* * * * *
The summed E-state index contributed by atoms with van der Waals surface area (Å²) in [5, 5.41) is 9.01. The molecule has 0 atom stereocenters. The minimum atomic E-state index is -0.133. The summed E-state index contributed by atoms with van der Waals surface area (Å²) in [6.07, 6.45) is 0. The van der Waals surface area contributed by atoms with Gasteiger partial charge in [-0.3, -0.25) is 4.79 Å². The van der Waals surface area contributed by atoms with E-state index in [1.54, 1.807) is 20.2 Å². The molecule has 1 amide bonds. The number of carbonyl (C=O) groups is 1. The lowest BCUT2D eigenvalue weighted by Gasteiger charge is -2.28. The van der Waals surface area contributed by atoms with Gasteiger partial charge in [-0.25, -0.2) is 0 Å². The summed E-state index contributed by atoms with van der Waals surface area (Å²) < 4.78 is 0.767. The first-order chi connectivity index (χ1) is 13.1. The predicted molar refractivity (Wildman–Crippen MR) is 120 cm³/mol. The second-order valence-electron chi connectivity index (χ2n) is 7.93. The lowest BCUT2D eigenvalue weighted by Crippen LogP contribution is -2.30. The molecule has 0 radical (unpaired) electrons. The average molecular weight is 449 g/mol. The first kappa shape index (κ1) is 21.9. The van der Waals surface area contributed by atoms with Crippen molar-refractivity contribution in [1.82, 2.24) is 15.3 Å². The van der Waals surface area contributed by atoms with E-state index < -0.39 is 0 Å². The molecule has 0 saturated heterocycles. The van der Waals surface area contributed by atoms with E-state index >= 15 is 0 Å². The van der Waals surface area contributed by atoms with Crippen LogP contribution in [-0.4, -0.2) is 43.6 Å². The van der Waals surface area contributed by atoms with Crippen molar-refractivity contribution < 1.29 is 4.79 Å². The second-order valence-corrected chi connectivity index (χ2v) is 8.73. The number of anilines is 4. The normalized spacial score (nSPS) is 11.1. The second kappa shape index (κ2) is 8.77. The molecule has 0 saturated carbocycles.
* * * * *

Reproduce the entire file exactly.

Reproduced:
The summed E-state index contributed by atoms with van der Waals surface area (Å²) in [5, 5.41) is 9.01. The molecule has 0 atom stereocenters. The minimum atomic E-state index is -0.133. The summed E-state index contributed by atoms with van der Waals surface area (Å²) in [6.07, 6.45) is 0. The van der Waals surface area contributed by atoms with Gasteiger partial charge in [-0.3, -0.25) is 4.79 Å². The van der Waals surface area contributed by atoms with E-state index in [1.54, 1.807) is 20.2 Å². The molecule has 1 amide bonds. The number of carbonyl (C=O) groups is 1. The lowest BCUT2D eigenvalue weighted by Gasteiger charge is -2.28. The van der Waals surface area contributed by atoms with Gasteiger partial charge in [-0.25, -0.2) is 0 Å². The summed E-state index contributed by atoms with van der Waals surface area (Å²) < 4.78 is 0.767. The first-order chi connectivity index (χ1) is 13.1. The predicted molar refractivity (Wildman–Crippen MR) is 120 cm³/mol. The second-order valence-electron chi connectivity index (χ2n) is 7.93. The lowest BCUT2D eigenvalue weighted by Crippen LogP contribution is -2.30. The molecule has 0 radical (unpaired) electrons. The average molecular weight is 449 g/mol. The first kappa shape index (κ1) is 21.9. The van der Waals surface area contributed by atoms with Crippen molar-refractivity contribution in [1.82, 2.24) is 15.3 Å². The van der Waals surface area contributed by atoms with E-state index < -0.39 is 0 Å². The molecule has 0 saturated heterocycles. The van der Waals surface area contributed by atoms with E-state index >= 15 is 0 Å². The van der Waals surface area contributed by atoms with Crippen LogP contribution in [-0.4, -0.2) is 43.6 Å². The van der Waals surface area contributed by atoms with Crippen molar-refractivity contribution < 1.29 is 4.79 Å². The second-order valence-corrected chi connectivity index (χ2v) is 8.73. The number of anilines is 4. The normalized spacial score (nSPS) is 11.1. The second kappa shape index (κ2) is 8.77. The molecule has 0 saturated carbocycles.